In addition, Deo et al. [9, 10]

proposed a unified framework for surrounding vehicles’ maneuver classification and motion prediction on freeways. They first use an LSTM model to represent the track histories and relative positions of all observed cars (the one being predicted and its nearby vehicles) as a context vector. Then, they use this context vector to do maneuver classification and use an LSTM to predict the vehicle’s future position. Considering that the LSTM model fails to capture the interdependencies of the motion of all cars in the scene, they then enhance their scheme by adding convolutional social pooling layers in

[11]. Such a model indeed improves the accuracy of future motion prediction, because it has access to the motion states of surrounding objects and their spatial relationships. Although all of these models take the trajectory histories of all objects in the scene as their inputs, they merely predict the trajectory of one specific car (the one in the middle position) each time. Hence, these existing approaches require intensive computation power if they want to predict trajectories of all surrounding objects which is highly inefficient especially for autonomous driving cars scenarios. In addition, these schemes are maneuver based, so wrong classification of the maneuver type will negatively impact the trajectory prediction.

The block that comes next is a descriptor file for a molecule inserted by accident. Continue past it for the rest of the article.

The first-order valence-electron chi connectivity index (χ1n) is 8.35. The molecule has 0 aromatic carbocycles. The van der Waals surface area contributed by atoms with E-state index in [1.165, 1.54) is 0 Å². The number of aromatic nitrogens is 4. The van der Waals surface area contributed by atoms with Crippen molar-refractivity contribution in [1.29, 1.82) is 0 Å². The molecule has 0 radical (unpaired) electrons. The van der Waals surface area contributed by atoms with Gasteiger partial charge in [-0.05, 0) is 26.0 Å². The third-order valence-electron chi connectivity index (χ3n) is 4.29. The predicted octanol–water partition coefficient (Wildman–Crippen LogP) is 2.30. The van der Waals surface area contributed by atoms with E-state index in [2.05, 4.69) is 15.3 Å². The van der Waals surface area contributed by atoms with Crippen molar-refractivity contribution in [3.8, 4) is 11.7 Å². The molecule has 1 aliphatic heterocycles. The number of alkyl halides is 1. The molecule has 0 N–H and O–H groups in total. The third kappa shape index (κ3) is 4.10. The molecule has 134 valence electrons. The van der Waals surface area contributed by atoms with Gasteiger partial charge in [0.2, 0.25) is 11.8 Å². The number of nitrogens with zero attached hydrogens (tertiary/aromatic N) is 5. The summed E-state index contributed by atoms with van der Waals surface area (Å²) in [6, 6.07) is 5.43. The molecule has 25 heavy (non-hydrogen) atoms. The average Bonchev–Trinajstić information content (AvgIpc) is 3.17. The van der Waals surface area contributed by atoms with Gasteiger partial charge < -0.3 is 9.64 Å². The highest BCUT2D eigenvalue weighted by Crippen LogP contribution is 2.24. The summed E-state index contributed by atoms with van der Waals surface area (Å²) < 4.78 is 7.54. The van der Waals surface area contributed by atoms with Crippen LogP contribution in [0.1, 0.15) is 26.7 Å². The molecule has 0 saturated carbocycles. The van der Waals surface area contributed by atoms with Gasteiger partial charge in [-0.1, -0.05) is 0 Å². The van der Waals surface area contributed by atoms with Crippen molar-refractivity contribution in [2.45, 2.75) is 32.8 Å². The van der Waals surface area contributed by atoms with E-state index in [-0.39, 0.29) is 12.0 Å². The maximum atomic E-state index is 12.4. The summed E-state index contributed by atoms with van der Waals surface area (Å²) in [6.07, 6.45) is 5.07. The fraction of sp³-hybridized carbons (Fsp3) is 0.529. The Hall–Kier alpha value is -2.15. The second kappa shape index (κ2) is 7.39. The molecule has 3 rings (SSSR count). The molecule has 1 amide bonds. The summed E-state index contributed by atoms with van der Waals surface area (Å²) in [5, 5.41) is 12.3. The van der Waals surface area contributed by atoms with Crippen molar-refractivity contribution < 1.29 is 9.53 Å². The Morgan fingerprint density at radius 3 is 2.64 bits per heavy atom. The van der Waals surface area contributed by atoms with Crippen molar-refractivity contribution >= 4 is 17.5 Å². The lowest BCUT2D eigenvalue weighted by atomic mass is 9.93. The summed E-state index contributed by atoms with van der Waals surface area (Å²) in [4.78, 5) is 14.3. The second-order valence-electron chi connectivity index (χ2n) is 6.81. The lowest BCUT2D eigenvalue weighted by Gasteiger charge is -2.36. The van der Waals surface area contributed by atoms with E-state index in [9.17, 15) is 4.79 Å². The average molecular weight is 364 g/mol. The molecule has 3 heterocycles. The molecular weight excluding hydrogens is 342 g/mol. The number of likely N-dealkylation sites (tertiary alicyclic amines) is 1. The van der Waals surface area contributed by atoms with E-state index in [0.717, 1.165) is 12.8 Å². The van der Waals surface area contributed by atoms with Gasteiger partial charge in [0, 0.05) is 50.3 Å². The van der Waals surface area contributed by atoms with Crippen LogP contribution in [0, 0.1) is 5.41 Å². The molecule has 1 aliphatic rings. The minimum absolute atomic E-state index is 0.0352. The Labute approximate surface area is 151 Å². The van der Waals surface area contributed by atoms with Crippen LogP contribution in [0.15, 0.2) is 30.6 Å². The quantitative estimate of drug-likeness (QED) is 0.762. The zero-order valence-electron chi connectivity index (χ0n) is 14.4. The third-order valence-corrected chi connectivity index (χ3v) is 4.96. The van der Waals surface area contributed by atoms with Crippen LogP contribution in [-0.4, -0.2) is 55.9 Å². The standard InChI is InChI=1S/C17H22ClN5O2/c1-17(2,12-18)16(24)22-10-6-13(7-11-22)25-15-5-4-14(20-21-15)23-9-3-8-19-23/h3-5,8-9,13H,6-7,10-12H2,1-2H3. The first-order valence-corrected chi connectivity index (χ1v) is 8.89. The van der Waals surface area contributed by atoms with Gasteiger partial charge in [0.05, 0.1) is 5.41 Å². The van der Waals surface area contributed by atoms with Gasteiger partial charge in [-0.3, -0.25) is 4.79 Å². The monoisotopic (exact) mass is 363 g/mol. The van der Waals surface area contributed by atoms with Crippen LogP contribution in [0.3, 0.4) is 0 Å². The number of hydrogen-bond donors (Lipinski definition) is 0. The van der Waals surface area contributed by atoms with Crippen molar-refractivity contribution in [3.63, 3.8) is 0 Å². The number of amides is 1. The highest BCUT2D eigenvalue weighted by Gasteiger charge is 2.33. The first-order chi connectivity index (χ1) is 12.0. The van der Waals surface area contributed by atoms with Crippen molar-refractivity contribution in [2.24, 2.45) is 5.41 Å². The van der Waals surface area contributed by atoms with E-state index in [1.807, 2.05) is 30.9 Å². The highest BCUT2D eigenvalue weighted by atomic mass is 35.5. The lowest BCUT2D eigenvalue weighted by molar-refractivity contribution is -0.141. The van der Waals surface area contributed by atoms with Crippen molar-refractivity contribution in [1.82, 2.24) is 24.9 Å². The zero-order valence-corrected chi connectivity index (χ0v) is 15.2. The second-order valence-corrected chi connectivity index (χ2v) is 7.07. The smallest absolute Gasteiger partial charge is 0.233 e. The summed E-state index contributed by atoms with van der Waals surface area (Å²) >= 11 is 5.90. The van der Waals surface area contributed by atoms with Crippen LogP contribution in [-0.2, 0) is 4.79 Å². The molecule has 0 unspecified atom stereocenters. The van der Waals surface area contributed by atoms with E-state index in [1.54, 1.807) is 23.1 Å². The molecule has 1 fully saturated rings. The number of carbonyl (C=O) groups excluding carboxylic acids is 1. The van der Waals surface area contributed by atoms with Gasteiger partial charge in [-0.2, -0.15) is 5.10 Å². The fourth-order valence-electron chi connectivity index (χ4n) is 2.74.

Iii Problem Formulation

Before introducing our proposed scheme, we would like to formulate the trajectory prediction problem as one which estimates the future positions of all objects in a scene based on their trajectory histories. Specifically, the inputs

of our model are trajectory histories (over time steps) of all observed objects:

(1)

where,

(2)

are the co-ordinates of all observed objects at time , and is the number of observed objects. This format is the same as what Deo et al. defined in [9] and [11]. Global coordinates are used here. Using relative measurement in the ego-vehicle-based coordinate system will improve the prediction accuracy, but will be left for future work.

Considering that we feed track histories of all observed objects into the model, we argue that it makes more sense to predict future positions for all of them simultaneously for an autonomous driving car. Thus, instead of only predicting the position of one particular object as done in [9] and [11], the outputs of our proposed model are the predicted positions of all observed objects from time step to in the future: